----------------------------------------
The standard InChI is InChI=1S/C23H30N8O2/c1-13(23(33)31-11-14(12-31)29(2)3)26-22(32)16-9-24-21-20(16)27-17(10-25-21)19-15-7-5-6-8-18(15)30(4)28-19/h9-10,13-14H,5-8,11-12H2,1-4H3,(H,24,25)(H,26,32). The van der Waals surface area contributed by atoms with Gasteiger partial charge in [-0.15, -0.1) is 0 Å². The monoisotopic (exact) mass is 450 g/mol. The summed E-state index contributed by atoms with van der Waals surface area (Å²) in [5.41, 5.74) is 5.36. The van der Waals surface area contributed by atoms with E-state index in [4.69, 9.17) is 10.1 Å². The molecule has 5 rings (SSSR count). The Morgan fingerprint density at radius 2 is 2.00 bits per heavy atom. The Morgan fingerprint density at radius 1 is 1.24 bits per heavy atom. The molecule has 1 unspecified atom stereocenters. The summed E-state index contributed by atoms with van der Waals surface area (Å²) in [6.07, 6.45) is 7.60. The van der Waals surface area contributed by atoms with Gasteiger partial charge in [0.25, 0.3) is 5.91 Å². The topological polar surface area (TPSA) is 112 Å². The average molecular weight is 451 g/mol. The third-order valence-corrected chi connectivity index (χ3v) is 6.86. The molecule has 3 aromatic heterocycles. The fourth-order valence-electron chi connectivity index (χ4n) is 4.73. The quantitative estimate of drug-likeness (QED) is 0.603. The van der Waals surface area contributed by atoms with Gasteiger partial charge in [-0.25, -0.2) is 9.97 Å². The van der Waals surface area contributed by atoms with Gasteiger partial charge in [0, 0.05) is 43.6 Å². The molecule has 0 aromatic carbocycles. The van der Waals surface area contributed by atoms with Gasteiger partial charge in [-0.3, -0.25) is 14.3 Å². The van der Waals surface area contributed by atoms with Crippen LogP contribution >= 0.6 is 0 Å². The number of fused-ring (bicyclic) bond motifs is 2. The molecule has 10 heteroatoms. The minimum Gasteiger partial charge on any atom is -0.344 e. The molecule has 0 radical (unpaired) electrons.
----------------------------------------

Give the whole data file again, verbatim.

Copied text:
The standard InChI is InChI=1S/C23H30N8O2/c1-13(23(33)31-11-14(12-31)29(2)3)26-22(32)16-9-24-21-20(16)27-17(10-25-21)19-15-7-5-6-8-18(15)30(4)28-19/h9-10,13-14H,5-8,11-12H2,1-4H3,(H,24,25)(H,26,32). The van der Waals surface area contributed by atoms with Gasteiger partial charge in [-0.15, -0.1) is 0 Å². The monoisotopic (exact) mass is 450 g/mol. The summed E-state index contributed by atoms with van der Waals surface area (Å²) in [5.41, 5.74) is 5.36. The van der Waals surface area contributed by atoms with E-state index in [4.69, 9.17) is 10.1 Å². The molecule has 5 rings (SSSR count). The Morgan fingerprint density at radius 2 is 2.00 bits per heavy atom. The Morgan fingerprint density at radius 1 is 1.24 bits per heavy atom. The molecule has 1 unspecified atom stereocenters. The summed E-state index contributed by atoms with van der Waals surface area (Å²) in [6.07, 6.45) is 7.60. The van der Waals surface area contributed by atoms with Gasteiger partial charge in [0.25, 0.3) is 5.91 Å². The topological polar surface area (TPSA) is 112 Å². The average molecular weight is 451 g/mol. The third-order valence-corrected chi connectivity index (χ3v) is 6.86. The molecule has 3 aromatic heterocycles. The fourth-order valence-electron chi connectivity index (χ4n) is 4.73. The quantitative estimate of drug-likeness (QED) is 0.603. The van der Waals surface area contributed by atoms with Gasteiger partial charge in [-0.25, -0.2) is 9.97 Å². The van der Waals surface area contributed by atoms with Gasteiger partial charge in [0, 0.05) is 43.6 Å². The molecule has 0 aromatic carbocycles. The van der Waals surface area contributed by atoms with Gasteiger partial charge in [-0.3, -0.25) is 14.3 Å². The van der Waals surface area contributed by atoms with Crippen LogP contribution >= 0.6 is 0 Å². The number of fused-ring (bicyclic) bond motifs is 2. The molecule has 10 heteroatoms. The minimum Gasteiger partial charge on any atom is -0.344 e. The molecule has 0 radical (unpaired) electrons.